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Minister Zappone publishes Dr Geoffrey Shannon’s Report on the Collection of Tuam Survivors’ DNA

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Minister Zappone publishes Dr Geoffrey Shannon’s Report on the Collection of Tuam Survivors’ DNA

 

The Minister for Children and Youth Affairs, Dr Katherine Zappone TD, has published Dr Geoffrey Shannon’s Report on the Collection of Tuam Survivors’ DNA.  Minister Zappone had asked Dr Shannon to consider what actions may be possible under existing laws in response to a request from some representative groups to begin collecting DNA samples immediately in light of the age profile and health status of survivors. The purpose of collecting samples would be to later compare them against any DNA profiles which may be generated from the juvenile human remains found at the Tuam site and, if possible, to make positive identifications.

Report suggests that it should be possible to develop a voluntary administrative scheme to collect biological samples from survivors and relatives

Dr Shannon’s report is 97 pages in length and considers what may be possible within the current legislative framework, with particular reference to:

·        the collection of biological samples for comparison purposes;
·        the extent to which any relevant family rights under Article 8 of the European Convention on Human Rights might apply; and
·        how best to ensure that the rights of those who wish to give biological samples could be safeguarded in respect of sensitive personal data and informed consent.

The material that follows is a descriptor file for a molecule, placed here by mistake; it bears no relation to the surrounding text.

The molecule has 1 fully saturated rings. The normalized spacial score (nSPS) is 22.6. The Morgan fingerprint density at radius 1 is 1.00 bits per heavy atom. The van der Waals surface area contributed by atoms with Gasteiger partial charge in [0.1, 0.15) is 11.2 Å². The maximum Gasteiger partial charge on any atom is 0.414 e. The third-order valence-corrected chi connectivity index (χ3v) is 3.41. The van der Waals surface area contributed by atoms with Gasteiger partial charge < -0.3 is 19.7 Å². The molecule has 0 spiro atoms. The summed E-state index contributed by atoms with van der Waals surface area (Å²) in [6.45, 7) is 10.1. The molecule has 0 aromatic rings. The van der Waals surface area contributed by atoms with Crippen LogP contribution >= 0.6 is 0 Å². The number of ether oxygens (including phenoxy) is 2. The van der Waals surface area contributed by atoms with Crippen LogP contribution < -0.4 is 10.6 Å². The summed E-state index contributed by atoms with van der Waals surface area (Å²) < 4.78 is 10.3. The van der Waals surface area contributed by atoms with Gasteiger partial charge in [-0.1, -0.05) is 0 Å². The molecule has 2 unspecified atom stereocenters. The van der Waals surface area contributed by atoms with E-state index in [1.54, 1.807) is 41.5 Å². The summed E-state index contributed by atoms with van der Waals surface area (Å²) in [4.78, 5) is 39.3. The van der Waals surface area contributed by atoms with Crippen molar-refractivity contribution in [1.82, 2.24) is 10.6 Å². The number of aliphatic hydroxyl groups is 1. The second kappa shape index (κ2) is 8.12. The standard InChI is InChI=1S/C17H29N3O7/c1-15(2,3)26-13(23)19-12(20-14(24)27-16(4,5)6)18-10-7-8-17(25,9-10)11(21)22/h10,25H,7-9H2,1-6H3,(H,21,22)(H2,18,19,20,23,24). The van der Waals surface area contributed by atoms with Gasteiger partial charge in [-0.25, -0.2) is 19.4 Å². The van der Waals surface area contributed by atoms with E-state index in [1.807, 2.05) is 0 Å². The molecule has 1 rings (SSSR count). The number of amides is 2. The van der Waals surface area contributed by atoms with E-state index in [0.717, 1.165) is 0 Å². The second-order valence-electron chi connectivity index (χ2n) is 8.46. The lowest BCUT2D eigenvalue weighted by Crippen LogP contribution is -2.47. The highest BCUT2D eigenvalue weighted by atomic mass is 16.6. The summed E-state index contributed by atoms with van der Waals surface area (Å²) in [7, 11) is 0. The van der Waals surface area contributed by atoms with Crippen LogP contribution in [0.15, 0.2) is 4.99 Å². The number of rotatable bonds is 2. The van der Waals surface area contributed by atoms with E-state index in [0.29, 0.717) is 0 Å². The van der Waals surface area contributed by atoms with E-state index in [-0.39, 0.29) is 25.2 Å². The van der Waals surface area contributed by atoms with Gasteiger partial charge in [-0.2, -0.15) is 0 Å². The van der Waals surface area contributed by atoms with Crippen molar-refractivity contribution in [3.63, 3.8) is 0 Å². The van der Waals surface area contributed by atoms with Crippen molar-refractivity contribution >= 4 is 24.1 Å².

Statement by the Minister for Children and Youth Affairs, Dr Katherine Zappone TD

Dr Shannon considers that it should be possible to develop a voluntary administrative scheme to collect biological samples from relatives before the enactment of the legislation that the Department of Children and Youth Affairs is developing in response to the discovery of juvenile remains at Tuam. The administrative scheme should then be subsumed into the legislation once that is ready. No DNA profiles will be generated from the biological samples until the legislation is in place and it has proven possible to generate DNA profiles from the juvenile remains.

Dr Shannon stresses that any scheme that is developed would have to be operated on the basis of informed consent in order to satisfy GDPR and constitutional requirements around data protection. Participants should be able to decide to withdraw at any time and request that their sample and the information held about them be destroyed.

Legal consultations to take place to consider appropriate scheme

Responding to the report, Minister Zappone said: “I am very sympathetic to the concerns of survivors and family members that their age and health profiles introduce an element of urgency when it comes to the collection of biological samples. Following Dr Shannon’s report, I intend to request my officials to develop an appropriate voluntary administrative scheme to collect those samples, subject to legal advice. I would like to sincerely thank Dr Shannon for his judicious and comprehensive assessment of the complex questions at hand. As he pointed out, it is not yet clear whether or not it will be possible to generate DNA profiles from the juvenile human remains that are of such a quality that will result in them being capable of yielding familial matches. But I do not believe that this should be a barrier to hope and I am keen to give every possible opportunity to survivors and family members to try and identify the remains of those who they hold dear in their hearts. My officials will now consult further with our legal advisors and relevant agencies towards developing an appropriate voluntary administrative scheme in the coming months.”

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